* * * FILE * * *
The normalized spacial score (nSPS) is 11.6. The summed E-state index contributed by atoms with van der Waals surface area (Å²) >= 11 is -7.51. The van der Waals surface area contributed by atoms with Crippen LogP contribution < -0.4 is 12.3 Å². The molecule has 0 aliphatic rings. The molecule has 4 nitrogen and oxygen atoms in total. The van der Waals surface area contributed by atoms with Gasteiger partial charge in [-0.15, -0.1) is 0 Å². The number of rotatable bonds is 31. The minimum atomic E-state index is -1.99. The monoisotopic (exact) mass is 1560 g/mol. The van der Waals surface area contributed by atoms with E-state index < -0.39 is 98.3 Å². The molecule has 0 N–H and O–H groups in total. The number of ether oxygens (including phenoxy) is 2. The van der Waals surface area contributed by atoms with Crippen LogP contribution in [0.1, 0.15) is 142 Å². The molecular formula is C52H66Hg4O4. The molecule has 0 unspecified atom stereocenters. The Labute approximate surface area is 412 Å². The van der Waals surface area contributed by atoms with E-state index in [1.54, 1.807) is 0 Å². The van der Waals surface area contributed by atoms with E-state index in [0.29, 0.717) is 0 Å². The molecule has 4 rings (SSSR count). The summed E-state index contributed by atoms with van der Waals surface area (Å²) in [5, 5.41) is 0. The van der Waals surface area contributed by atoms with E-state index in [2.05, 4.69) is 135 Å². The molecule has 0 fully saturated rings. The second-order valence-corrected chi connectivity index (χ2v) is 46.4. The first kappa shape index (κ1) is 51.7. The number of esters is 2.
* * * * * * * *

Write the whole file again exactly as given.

The normalized spacial score (nSPS) is 11.6. The summed E-state index contributed by atoms with van der Waals surface area (Å²) >= 11 is -7.51. The van der Waals surface area contributed by atoms with Crippen LogP contribution < -0.4 is 12.3 Å². The molecule has 0 aliphatic rings. The molecule has 4 nitrogen and oxygen atoms in total. The van der Waals surface area contributed by atoms with Gasteiger partial charge in [-0.15, -0.1) is 0 Å². The number of rotatable bonds is 31. The minimum atomic E-state index is -1.99. The monoisotopic (exact) mass is 1560 g/mol. The van der Waals surface area contributed by atoms with E-state index < -0.39 is 98.3 Å². The molecule has 0 N–H and O–H groups in total. The number of ether oxygens (including phenoxy) is 2. The van der Waals surface area contributed by atoms with Crippen LogP contribution in [0.1, 0.15) is 142 Å². The molecular formula is C52H66Hg4O4. The molecule has 0 unspecified atom stereocenters. The Labute approximate surface area is 412 Å². The van der Waals surface area contributed by atoms with E-state index in [1.54, 1.807) is 0 Å². The van der Waals surface area contributed by atoms with E-state index in [0.29, 0.717) is 0 Å². The molecule has 4 rings (SSSR count). The summed E-state index contributed by atoms with van der Waals surface area (Å²) in [5, 5.41) is 0. The van der Waals surface area contributed by atoms with E-state index in [2.05, 4.69) is 135 Å². The molecule has 0 fully saturated rings. The second-order valence-corrected chi connectivity index (χ2v) is 46.4. The first kappa shape index (κ1) is 51.7. The number of esters is 2.